Biology - B8: Photosynthesis


B8.1 - Photosynthesis

  • carbon dioxide + water —> sunlight energy (chlorophyll) —> glucose + oxygen
  • 6CO2 + 6H2O —> C6H12O6 + 6O2
  • carbon dioxide is taken in from the air through stomata
  • water is taken up by the roots and travels through the plant to leaves, via the xylem
  • chlorophyll is a green pigment which absorbs light and is found in chloroplasts
  • glucose is converted to starch and stored or respired to release the chemical potential energy
  • oxygen is released into the air through the stomata
  • photosynthesis is an endothermic reaction
  • this means that it takes in energy from its surroundings, in this case in the form of light energy, which is the extra energy required for the reaction to take place
  • in photosynthesis, light energy is converted into chemical energy (glucose)
  • plants are well adapted for maximum photosynthesis (see next card)
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B8.1 - Photosynthesis (adaptations)

  • the whole leaf : most leaves are thin and very flat —> big surface area for absorption of light and short diffusion distance for gases
  • waxy cuticle : in evergreens, the upper surface is covered with a layer of wax —> acts as a waterproofing layer to reduce water loss through stomata on the top surface
  • upper epidermis : a single layer of transparent cells near the surface —> enables light to enter the leaf easily
  • palisade cells : long, thin and packed with chloroplasts —> can absorb lots of light as cells are tightly packed and full of chloroplasts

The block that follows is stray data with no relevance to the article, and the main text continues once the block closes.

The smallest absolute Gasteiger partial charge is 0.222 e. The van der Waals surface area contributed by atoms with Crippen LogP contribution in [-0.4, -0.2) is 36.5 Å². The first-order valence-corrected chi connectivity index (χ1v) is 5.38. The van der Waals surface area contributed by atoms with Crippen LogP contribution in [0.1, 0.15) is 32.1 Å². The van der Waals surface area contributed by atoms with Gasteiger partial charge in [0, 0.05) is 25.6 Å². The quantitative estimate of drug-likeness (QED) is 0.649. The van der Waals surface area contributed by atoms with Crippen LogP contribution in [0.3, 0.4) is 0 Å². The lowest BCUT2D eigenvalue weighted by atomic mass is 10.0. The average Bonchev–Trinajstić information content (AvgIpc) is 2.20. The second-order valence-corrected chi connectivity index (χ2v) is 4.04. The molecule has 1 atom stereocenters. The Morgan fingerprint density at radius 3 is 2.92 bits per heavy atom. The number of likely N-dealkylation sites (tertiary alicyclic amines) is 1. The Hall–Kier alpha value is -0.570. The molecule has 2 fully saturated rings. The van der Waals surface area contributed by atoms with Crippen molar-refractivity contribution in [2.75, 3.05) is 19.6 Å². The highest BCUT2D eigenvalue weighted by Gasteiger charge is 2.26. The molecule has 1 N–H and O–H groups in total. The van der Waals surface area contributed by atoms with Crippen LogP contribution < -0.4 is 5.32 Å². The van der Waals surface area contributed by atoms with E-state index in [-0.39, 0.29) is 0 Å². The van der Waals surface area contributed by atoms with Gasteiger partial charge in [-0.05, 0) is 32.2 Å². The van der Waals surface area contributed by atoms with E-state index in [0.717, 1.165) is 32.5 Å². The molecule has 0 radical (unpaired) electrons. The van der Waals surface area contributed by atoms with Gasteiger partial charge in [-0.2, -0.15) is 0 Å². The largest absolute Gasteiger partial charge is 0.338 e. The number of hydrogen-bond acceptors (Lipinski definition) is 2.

• spongy mesophyll cells : irregular in shape with lots of air spaces between them —> speeds up the diffusion of gases into the cells by providing space for them
  • veins/vascular bundle : contain xylem vessels and phloem tubes which are continuous with those in the stem and root —> xylem brings plenty of water to the cells and phloem removes the products of photosynthesis
  • lower epidermis : have lots of tiny pores called stomata which are opened and closed by guard cells —> opens and closes to control entry of carbon dioxide and loss of water from the leaf
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B8.2 - The rate of photosynthesis

  • the rate of photosynthesis is affected by TEMPERATURE (enzymes), LIGHT INTENSITY, CARBON DIOXIDE and CHLOROPHYLL
  • the factor in the shortest supply will stop the rate of photosynthesis increasing, this is called the limiting factor
  • only one factor can limit the rate at any one time
  • to find out if a factor is limiting the rate of photosynthesis, add more of it, and if the rate increases, it was limiting, but if the it has no effect on the rate, it was not limiting
  • the limiting factor at the first upwards slope of a line graph is always the x-axis title
  • LIGHT INTESITY = 1/d2 (one over distance squared)
  • the light intensity is dependent upon the distance from the source of the light
  • as the distance of the light from the plant increases, the light intensity decreases
  • by doubling the distance, light intensity is quartered (this is the inverse square law)
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B8.3 - How plants use glucose

  • Plant and algal cells use the glucose produced during photosynthesis for...
  • RESPIRATION : all living cells respire constantly, some of the glucose is broken down using oxygen to provide energy for the cells
  • TO CONVERT INTO INSOLUBLE STARCH FOR STORAGE : glucose is soluble in water so if it were stored in plant cells it could affect osmosis, and lots of it might affect the water balance of the whole plant. Starch is insoluble so large amounts of it can be stored in plant cells with no effect on the water balance of the plant. Starch is also the main energy store in plants and is found in the cells of the leaves, stems and roots and in special storage areas (such as tubers and bulbs, to help the plant survive the winter)